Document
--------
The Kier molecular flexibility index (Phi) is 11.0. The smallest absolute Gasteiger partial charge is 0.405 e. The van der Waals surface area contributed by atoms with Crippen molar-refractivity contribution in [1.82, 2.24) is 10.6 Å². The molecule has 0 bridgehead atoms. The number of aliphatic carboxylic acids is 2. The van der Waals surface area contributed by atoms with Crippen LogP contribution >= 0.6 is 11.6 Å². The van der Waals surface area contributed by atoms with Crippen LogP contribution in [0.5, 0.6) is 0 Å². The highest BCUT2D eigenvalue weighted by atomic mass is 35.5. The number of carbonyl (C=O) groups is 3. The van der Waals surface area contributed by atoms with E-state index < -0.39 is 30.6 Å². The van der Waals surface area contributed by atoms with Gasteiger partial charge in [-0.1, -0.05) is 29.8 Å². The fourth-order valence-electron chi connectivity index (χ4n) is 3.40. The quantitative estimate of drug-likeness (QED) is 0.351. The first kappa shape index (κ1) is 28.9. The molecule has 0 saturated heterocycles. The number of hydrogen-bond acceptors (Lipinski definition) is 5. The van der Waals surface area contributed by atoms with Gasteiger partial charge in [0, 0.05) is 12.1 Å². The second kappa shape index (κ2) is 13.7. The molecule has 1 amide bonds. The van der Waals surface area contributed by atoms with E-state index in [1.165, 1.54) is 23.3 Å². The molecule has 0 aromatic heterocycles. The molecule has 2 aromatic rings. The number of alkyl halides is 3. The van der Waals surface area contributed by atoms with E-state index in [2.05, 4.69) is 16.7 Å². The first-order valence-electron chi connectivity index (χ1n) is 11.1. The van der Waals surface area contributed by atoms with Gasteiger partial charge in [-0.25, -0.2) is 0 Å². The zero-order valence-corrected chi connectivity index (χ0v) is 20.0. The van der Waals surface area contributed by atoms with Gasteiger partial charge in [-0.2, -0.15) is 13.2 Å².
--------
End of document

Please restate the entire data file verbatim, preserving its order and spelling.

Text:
The Kier molecular flexibility index (Phi) is 11.0. The smallest absolute Gasteiger partial charge is 0.405 e. The van der Waals surface area contributed by atoms with Crippen molar-refractivity contribution in [1.82, 2.24) is 10.6 Å². The molecule has 0 bridgehead atoms. The number of aliphatic carboxylic acids is 2. The van der Waals surface area contributed by atoms with Crippen LogP contribution >= 0.6 is 11.6 Å². The van der Waals surface area contributed by atoms with Crippen LogP contribution in [0.5, 0.6) is 0 Å². The highest BCUT2D eigenvalue weighted by atomic mass is 35.5. The number of carbonyl (C=O) groups is 3. The van der Waals surface area contributed by atoms with E-state index < -0.39 is 30.6 Å². The van der Waals surface area contributed by atoms with Gasteiger partial charge in [-0.1, -0.05) is 29.8 Å². The fourth-order valence-electron chi connectivity index (χ4n) is 3.40. The quantitative estimate of drug-likeness (QED) is 0.351. The first kappa shape index (κ1) is 28.9. The molecule has 0 saturated heterocycles. The number of hydrogen-bond acceptors (Lipinski definition) is 5. The van der Waals surface area contributed by atoms with Gasteiger partial charge in [0, 0.05) is 12.1 Å². The second kappa shape index (κ2) is 13.7. The molecule has 1 amide bonds. The van der Waals surface area contributed by atoms with E-state index in [1.165, 1.54) is 23.3 Å². The molecule has 0 aromatic heterocycles. The molecule has 2 aromatic rings. The number of alkyl halides is 3. The van der Waals surface area contributed by atoms with E-state index in [2.05, 4.69) is 16.7 Å². The first-order valence-electron chi connectivity index (χ1n) is 11.1. The van der Waals surface area contributed by atoms with Gasteiger partial charge in [-0.25, -0.2) is 0 Å². The zero-order valence-corrected chi connectivity index (χ0v) is 20.0. The van der Waals surface area contributed by atoms with Gasteiger partial charge in [-0.2, -0.15) is 13.2 Å².